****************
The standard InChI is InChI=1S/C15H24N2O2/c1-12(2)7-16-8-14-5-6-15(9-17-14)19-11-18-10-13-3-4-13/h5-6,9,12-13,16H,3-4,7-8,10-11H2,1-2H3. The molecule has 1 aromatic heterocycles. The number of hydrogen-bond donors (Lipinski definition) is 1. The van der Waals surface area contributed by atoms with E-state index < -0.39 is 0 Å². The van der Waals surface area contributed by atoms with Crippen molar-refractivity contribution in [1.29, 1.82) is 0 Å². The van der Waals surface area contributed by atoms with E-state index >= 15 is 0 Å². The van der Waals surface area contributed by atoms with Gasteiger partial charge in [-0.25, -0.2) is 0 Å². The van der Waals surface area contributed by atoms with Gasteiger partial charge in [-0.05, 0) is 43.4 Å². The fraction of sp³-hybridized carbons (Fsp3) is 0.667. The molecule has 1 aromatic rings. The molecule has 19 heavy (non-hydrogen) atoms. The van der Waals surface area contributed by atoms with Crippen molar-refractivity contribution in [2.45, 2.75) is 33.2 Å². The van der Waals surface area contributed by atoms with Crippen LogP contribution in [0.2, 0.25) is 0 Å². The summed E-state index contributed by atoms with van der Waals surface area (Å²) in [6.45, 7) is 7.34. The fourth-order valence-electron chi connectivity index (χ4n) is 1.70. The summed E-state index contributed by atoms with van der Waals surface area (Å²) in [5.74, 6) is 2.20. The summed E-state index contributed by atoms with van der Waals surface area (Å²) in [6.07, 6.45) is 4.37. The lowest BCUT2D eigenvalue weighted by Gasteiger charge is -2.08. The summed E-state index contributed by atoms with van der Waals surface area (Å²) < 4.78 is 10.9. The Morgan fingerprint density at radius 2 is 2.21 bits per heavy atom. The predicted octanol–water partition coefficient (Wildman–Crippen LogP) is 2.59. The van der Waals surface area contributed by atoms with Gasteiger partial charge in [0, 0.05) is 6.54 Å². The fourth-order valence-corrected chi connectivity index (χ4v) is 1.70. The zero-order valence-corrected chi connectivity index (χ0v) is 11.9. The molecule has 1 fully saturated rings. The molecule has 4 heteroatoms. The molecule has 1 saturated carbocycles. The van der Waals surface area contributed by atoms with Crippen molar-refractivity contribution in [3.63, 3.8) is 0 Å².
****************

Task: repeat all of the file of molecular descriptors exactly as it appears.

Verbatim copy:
The standard InChI is InChI=1S/C15H24N2O2/c1-12(2)7-16-8-14-5-6-15(9-17-14)19-11-18-10-13-3-4-13/h5-6,9,12-13,16H,3-4,7-8,10-11H2,1-2H3. The molecule has 1 aromatic heterocycles. The number of hydrogen-bond donors (Lipinski definition) is 1. The van der Waals surface area contributed by atoms with E-state index < -0.39 is 0 Å². The van der Waals surface area contributed by atoms with Crippen molar-refractivity contribution in [1.29, 1.82) is 0 Å². The van der Waals surface area contributed by atoms with E-state index >= 15 is 0 Å². The van der Waals surface area contributed by atoms with Gasteiger partial charge in [-0.25, -0.2) is 0 Å². The van der Waals surface area contributed by atoms with Gasteiger partial charge in [-0.05, 0) is 43.4 Å². The fraction of sp³-hybridized carbons (Fsp3) is 0.667. The molecule has 1 aromatic rings. The molecule has 19 heavy (non-hydrogen) atoms. The van der Waals surface area contributed by atoms with Crippen molar-refractivity contribution in [2.45, 2.75) is 33.2 Å². The van der Waals surface area contributed by atoms with Crippen LogP contribution in [0.2, 0.25) is 0 Å². The summed E-state index contributed by atoms with van der Waals surface area (Å²) in [6.45, 7) is 7.34. The fourth-order valence-electron chi connectivity index (χ4n) is 1.70. The summed E-state index contributed by atoms with van der Waals surface area (Å²) in [5.74, 6) is 2.20. The summed E-state index contributed by atoms with van der Waals surface area (Å²) in [6.07, 6.45) is 4.37. The lowest BCUT2D eigenvalue weighted by Gasteiger charge is -2.08. The summed E-state index contributed by atoms with van der Waals surface area (Å²) < 4.78 is 10.9. The Morgan fingerprint density at radius 2 is 2.21 bits per heavy atom. The predicted octanol–water partition coefficient (Wildman–Crippen LogP) is 2.59. The van der Waals surface area contributed by atoms with Gasteiger partial charge in [0, 0.05) is 6.54 Å². The fourth-order valence-corrected chi connectivity index (χ4v) is 1.70. The zero-order valence-corrected chi connectivity index (χ0v) is 11.9. The molecule has 1 fully saturated rings. The molecule has 4 heteroatoms. The molecule has 1 saturated carbocycles. The van der Waals surface area contributed by atoms with Crippen molar-refractivity contribution in [3.63, 3.8) is 0 Å².